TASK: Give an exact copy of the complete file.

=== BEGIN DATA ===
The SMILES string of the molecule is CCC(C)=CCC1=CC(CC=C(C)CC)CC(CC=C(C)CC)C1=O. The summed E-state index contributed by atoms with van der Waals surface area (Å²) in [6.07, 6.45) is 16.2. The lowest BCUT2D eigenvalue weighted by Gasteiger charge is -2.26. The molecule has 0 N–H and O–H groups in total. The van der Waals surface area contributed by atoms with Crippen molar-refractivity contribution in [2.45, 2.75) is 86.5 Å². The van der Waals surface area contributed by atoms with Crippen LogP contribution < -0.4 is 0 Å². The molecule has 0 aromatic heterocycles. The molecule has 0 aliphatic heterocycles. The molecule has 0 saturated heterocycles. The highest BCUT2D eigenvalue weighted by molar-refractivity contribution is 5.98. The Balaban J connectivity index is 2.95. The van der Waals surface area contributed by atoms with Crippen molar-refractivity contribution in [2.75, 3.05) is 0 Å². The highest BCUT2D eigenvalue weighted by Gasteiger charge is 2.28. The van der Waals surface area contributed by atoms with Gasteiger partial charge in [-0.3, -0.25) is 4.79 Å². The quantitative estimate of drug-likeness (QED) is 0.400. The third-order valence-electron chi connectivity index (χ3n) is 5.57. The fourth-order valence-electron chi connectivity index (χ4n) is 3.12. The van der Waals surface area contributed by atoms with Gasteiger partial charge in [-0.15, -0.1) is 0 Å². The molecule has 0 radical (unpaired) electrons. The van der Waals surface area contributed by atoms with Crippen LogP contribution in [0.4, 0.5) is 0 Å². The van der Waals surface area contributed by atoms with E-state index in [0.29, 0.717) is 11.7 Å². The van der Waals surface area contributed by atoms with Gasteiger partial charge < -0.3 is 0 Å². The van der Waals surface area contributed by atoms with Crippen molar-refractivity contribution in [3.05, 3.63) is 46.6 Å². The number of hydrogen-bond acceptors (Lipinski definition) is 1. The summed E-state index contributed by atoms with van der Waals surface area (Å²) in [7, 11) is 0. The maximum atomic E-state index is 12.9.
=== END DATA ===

The SMILES string of the molecule is CCC(C)=CCC1=CC(CC=C(C)CC)CC(CC=C(C)CC)C1=O. The summed E-state index contributed by atoms with van der Waals surface area (Å²) in [6.07, 6.45) is 16.2. The lowest BCUT2D eigenvalue weighted by Gasteiger charge is -2.26. The molecule has 0 N–H and O–H groups in total. The van der Waals surface area contributed by atoms with Crippen molar-refractivity contribution in [2.45, 2.75) is 86.5 Å². The van der Waals surface area contributed by atoms with Crippen LogP contribution < -0.4 is 0 Å². The molecule has 0 aromatic heterocycles. The molecule has 0 aliphatic heterocycles. The molecule has 0 saturated heterocycles. The highest BCUT2D eigenvalue weighted by molar-refractivity contribution is 5.98. The Balaban J connectivity index is 2.95. The van der Waals surface area contributed by atoms with Crippen molar-refractivity contribution in [2.75, 3.05) is 0 Å². The highest BCUT2D eigenvalue weighted by Gasteiger charge is 2.28. The van der Waals surface area contributed by atoms with Gasteiger partial charge in [-0.3, -0.25) is 4.79 Å². The quantitative estimate of drug-likeness (QED) is 0.400. The third-order valence-electron chi connectivity index (χ3n) is 5.57. The fourth-order valence-electron chi connectivity index (χ4n) is 3.12. The van der Waals surface area contributed by atoms with Gasteiger partial charge in [-0.15, -0.1) is 0 Å². The molecule has 0 radical (unpaired) electrons. The van der Waals surface area contributed by atoms with Crippen LogP contribution in [0.4, 0.5) is 0 Å². The van der Waals surface area contributed by atoms with E-state index in [0.29, 0.717) is 11.7 Å². The van der Waals surface area contributed by atoms with Gasteiger partial charge < -0.3 is 0 Å². The van der Waals surface area contributed by atoms with Crippen molar-refractivity contribution in [3.05, 3.63) is 46.6 Å². The number of hydrogen-bond acceptors (Lipinski definition) is 1. The summed E-state index contributed by atoms with van der Waals surface area (Å²) in [7, 11) is 0. The maximum atomic E-state index is 12.9.